Core Inflation Increases in August
Peter Bernstein, Chief Economist, email@example.com, 312-431-1540 x1515
The Current Situation
The overall Consumer Price Index in August was up just 0.1% in August, the second month of low headline inflation. The bad news is that core prices (excluding food and energy) surged 0.6% in the month and are up 6.3% from a year ago, barely lower than the peak core inflation rate of 6.4% in March. Aside from a welcome drop in fuel prices (down 10.5% in August vs. July) inflation is showing no signs of abating despite the Federal Reserve’s numerous interest rate hikes.
The bad news on core prices reduces the chance that the economy will experience a soft-landing in which inflation declines meaningfully but employment continues to grow, if only modestly. It is now more likely that a more substantial slowdown of economic activity will be needed to bring down the pace of price increases.
Some relatively good news comes from the Producer Price index data from August. Overall PPI fell 0.1% in the month while core PPI was up only 0.2%. But the year-over-year inflation rates for these two measures were 8.7% and 8.1%, both higher than their consumer price counterparts.
RCF’s Inflation Scorecard
RCF’s Inflation Scorecard is based on analysis of 20 different price series comprising 98% of the total consumer price index. Each of these price series represents a portion of the CPI based on household spending patterns. For example, food purchased for at-home consumption is about 8% of the typical consumer’s budget; it has a weight of 8.17 out of a total index of 100 as detailed later in this report.
Our scorecard presents two metrics to track month-to-month price increases.
The first metric is the share of the index for which inflation in the most recent month is rising (greater than the prior month’s inflation) vs. the share of the index for which inflation is falling (lower than the prior month) or prices fell (deflation). Our second metric is the share of the index for which the most recent month’s inflation exceeded 0.2%, a monthly rate that corresponds closely to the Federal Reserve’s target inflation rate of 2% per year.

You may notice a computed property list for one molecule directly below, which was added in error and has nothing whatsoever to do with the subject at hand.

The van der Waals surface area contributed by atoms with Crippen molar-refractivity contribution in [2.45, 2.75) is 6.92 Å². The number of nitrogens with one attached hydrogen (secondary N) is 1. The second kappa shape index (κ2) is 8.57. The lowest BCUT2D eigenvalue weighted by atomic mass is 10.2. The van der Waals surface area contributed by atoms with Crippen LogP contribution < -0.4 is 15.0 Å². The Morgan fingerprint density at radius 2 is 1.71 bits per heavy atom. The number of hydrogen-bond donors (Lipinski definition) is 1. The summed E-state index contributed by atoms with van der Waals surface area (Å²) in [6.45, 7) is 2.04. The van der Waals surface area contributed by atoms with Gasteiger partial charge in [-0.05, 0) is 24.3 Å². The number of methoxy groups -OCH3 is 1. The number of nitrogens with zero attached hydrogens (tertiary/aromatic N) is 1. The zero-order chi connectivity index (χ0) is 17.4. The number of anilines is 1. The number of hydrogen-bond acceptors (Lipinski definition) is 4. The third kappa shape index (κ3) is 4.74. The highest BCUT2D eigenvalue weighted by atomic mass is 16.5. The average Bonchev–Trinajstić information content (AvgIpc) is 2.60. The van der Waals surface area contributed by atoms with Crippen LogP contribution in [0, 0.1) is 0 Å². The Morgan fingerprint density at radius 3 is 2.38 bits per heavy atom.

In August, 65% of the weighted CPI components recorded higher monthly inflation than they did in July. In July, just 14% of the CPI components saw rising monthly inflation. Thus, for most of the CPI categories, inflation is getting worse, not better. Moreover, 74% of the CPI recorded monthly inflation above the Federal Reserve’s target of 0.2% per month. That figure is the lowest share since September of 2021 providing at least a glimmer of hope on the inflation front.
RCF Inflation Scorecard: August 2022
Analysis of Individual Components of the Consumer Price Index
Sources: Bureau of Labor Statistics and RCF Calculations: 1. Inflation direction indicates whether monthly inflation in August was higher or lower than monthly inflation in July. Deflation means prices fell in August compared to July.
- Motor fuel prices were down 10.5% in August and have fallen 17.3% since their peak in June. But they are still up 26% compared to a year ago.
- Food at-home prices rose 0.7% in August. While that is an improvement on the 1.3% increase in July, food-at-home prices are 13.5% higher than they were a year ago.
- Housing costs were up 0.7% in August. They represent 42% of the core CPI index and are the biggest driver of higher core inflation during the month.
- Other than motor fuel, two other CPI components saw a price decline in August – used cars and public transportation, which includes airfares. The drop in airfares is likely a byproduct of falling fuel prices which have not yet had an apparent impact of reducing inflation in other sectors of the economy.
- Although not part of our Inflation Scorecard, workers’ average hourly wages have increased more than inflation for the second straight month. Wages have increased a total of 0.8% over the past two months while the CPI is up just 0.1%. This has helped workers recover some of the decline in their real earnings over the past year.